MIAMI SHORES (CBSMiami) – Just hours away from his departure to Cuba as leader of religious pilgrims bound to see Pope Benedict the 16th, Miami Archbishop Thomas Wenski helped the faithful prepare Saturday with a Mass.
“Lord be the companion of our journey,” Archbishop Wenski prayed.
Approximately South Florida’s faithful are preparing to begin their flights to Cuba, where the pope will arrive Monday for Masses in Santiago de Cuba and Havana. However, it is the Cuba portion of the trip that is being called historic. It is only the second time in history that a Pope will go to the communist country.
“I believe that he will touch their hearts and our hearts so that we can overcome the resentments and the hatred of the past and the present,” said the Archbishop.
The people who found the money, the time, and the patience to deal with Cuban government red tape are ready for an emotional journey.
Roslia Alea is excited. Her family left Cuba when she was four years old. That was 52 years ago. This will be her first time back to her birth country.
“You know after all these years,” said Roslia Alia, “I never thought I was gonna go back, you know, with the regime still there, the communist regime. Now we have the opportunity to pray with them.
Andy Gomez teaches Cuban politics at the University of Miami. He was born in Cuba.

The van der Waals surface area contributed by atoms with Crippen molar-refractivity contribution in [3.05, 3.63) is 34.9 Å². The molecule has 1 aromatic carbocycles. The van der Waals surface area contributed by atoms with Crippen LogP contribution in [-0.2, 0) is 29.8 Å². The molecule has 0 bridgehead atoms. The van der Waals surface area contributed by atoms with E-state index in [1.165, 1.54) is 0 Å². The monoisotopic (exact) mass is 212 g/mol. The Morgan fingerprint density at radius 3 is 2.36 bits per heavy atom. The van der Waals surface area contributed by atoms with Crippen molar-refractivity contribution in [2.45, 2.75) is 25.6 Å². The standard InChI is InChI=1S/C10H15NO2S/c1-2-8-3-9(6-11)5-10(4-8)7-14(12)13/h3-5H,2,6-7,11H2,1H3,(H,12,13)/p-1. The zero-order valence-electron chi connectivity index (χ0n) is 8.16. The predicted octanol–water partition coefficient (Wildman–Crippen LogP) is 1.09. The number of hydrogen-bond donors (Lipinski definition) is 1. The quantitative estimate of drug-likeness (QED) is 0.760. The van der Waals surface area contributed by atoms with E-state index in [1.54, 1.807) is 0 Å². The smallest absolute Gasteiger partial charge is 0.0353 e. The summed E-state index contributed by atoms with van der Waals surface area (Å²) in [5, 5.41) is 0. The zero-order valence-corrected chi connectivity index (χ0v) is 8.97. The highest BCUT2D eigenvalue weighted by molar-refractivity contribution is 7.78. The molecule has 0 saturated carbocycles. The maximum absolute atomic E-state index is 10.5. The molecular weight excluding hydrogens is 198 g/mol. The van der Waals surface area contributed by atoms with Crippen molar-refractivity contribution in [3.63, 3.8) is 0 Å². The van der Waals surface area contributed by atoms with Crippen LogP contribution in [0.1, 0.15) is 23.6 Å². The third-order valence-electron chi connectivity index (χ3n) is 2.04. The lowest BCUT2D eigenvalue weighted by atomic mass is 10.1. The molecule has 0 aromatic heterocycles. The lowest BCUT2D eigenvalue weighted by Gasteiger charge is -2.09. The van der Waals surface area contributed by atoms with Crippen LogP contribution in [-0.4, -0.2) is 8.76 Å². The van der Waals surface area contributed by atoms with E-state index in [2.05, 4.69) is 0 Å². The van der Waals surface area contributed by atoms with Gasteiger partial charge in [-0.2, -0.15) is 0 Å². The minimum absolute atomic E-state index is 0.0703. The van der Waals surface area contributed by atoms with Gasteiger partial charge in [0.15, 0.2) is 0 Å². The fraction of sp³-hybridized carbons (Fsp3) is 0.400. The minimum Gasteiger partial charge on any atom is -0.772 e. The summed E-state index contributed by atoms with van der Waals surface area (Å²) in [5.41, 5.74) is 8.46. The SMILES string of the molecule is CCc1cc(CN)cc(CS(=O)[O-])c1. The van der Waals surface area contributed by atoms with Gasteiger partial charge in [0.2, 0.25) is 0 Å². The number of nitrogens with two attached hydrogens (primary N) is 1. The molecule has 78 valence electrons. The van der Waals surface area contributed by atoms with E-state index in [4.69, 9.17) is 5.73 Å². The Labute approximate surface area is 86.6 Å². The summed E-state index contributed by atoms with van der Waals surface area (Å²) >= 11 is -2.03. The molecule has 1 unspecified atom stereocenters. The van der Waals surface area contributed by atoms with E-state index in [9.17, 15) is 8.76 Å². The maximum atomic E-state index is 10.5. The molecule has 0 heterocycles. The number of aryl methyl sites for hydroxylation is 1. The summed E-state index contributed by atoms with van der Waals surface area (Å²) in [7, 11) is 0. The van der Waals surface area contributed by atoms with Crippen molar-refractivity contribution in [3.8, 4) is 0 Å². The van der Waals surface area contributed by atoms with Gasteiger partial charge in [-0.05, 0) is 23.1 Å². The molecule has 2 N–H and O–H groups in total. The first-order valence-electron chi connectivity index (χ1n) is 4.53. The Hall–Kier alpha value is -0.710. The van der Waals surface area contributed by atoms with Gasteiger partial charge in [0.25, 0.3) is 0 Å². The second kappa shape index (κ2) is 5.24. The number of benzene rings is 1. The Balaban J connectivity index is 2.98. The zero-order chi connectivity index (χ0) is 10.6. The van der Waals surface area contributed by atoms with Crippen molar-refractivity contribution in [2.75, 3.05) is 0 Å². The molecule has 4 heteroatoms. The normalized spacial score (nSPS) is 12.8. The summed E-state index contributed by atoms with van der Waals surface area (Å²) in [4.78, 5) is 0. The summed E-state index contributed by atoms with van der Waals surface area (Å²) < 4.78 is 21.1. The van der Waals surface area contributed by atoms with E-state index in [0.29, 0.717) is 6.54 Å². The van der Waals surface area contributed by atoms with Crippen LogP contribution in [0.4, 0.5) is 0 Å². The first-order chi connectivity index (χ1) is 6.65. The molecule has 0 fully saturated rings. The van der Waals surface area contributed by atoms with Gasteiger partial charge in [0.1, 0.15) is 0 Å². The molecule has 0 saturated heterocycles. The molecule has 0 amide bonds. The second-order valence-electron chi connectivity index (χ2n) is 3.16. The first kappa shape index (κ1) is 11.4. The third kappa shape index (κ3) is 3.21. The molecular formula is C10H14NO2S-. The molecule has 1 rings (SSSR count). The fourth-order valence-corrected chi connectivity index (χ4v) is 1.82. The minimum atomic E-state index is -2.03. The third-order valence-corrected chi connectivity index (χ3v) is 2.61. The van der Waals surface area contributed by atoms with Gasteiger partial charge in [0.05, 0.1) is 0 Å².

I’m getting excited,” he said. “I am trying to somehow control my feelings because I really want to go down there, as I said before to take the temperature. I want to listen and I want to see whats going on in Cuba.
For many making the trip, it’s about more than just seeing the Holy Father. There is enough concern about that for the Archbishop to remind people why they are making the pilgrimage.
“I told the people to put themselves in that spiritual mindset of a pilgrim,” he said.
When the pontiff touches the soil of Cuba, he will be only the second pope to visit the island. Pope John Paul the second made the first, historic trip. What makes this visit special is that it comes on the 400th anniversary of the Virgin of Charity, Cuba’s most sacred religious figure.
“We are making a great start to establishing the sound tradition of religious freedom and religious opportunity and we’re a part of that,” said the Archbishop.
This group of Pilgrims will leave Monday morning for a four day trip that many say they believe will be life changing.